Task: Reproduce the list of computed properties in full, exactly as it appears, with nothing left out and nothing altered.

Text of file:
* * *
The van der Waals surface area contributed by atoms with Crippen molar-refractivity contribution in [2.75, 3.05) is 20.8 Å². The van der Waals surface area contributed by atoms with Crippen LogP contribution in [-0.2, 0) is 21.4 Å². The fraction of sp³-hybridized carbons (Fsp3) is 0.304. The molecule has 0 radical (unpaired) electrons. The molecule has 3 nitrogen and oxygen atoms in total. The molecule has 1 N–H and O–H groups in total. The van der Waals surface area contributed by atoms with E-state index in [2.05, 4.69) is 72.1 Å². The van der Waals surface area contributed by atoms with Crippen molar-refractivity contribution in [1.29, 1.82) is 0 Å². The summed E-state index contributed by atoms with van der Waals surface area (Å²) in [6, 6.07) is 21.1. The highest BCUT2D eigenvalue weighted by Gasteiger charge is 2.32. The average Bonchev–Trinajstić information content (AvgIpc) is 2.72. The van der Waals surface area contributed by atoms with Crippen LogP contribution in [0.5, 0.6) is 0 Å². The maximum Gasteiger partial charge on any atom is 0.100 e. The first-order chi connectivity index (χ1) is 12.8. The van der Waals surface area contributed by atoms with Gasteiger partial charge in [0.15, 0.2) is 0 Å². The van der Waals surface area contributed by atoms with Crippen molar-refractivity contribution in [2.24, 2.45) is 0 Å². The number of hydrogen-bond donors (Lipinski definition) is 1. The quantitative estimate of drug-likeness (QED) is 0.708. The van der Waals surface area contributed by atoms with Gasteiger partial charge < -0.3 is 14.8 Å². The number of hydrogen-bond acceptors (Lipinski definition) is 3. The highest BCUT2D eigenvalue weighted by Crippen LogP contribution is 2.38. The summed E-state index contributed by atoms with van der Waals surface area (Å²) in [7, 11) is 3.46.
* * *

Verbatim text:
The van der Waals surface area contributed by atoms with Crippen molar-refractivity contribution in [2.75, 3.05) is 20.8 Å². The van der Waals surface area contributed by atoms with Crippen LogP contribution in [-0.2, 0) is 21.4 Å². The fraction of sp³-hybridized carbons (Fsp3) is 0.304. The molecule has 0 radical (unpaired) electrons. The molecule has 3 nitrogen and oxygen atoms in total. The molecule has 1 N–H and O–H groups in total. The van der Waals surface area contributed by atoms with E-state index in [2.05, 4.69) is 72.1 Å². The van der Waals surface area contributed by atoms with Crippen molar-refractivity contribution in [1.29, 1.82) is 0 Å². The summed E-state index contributed by atoms with van der Waals surface area (Å²) in [6, 6.07) is 21.1. The highest BCUT2D eigenvalue weighted by Gasteiger charge is 2.32. The average Bonchev–Trinajstić information content (AvgIpc) is 2.72. The van der Waals surface area contributed by atoms with Crippen LogP contribution in [0.5, 0.6) is 0 Å². The maximum Gasteiger partial charge on any atom is 0.100 e. The first-order chi connectivity index (χ1) is 12.8. The van der Waals surface area contributed by atoms with Gasteiger partial charge in [0.15, 0.2) is 0 Å². The van der Waals surface area contributed by atoms with Crippen molar-refractivity contribution in [2.24, 2.45) is 0 Å². The number of hydrogen-bond donors (Lipinski definition) is 1. The quantitative estimate of drug-likeness (QED) is 0.708. The van der Waals surface area contributed by atoms with Gasteiger partial charge < -0.3 is 14.8 Å². The number of hydrogen-bond acceptors (Lipinski definition) is 3. The highest BCUT2D eigenvalue weighted by Crippen LogP contribution is 2.38. The summed E-state index contributed by atoms with van der Waals surface area (Å²) in [7, 11) is 3.46.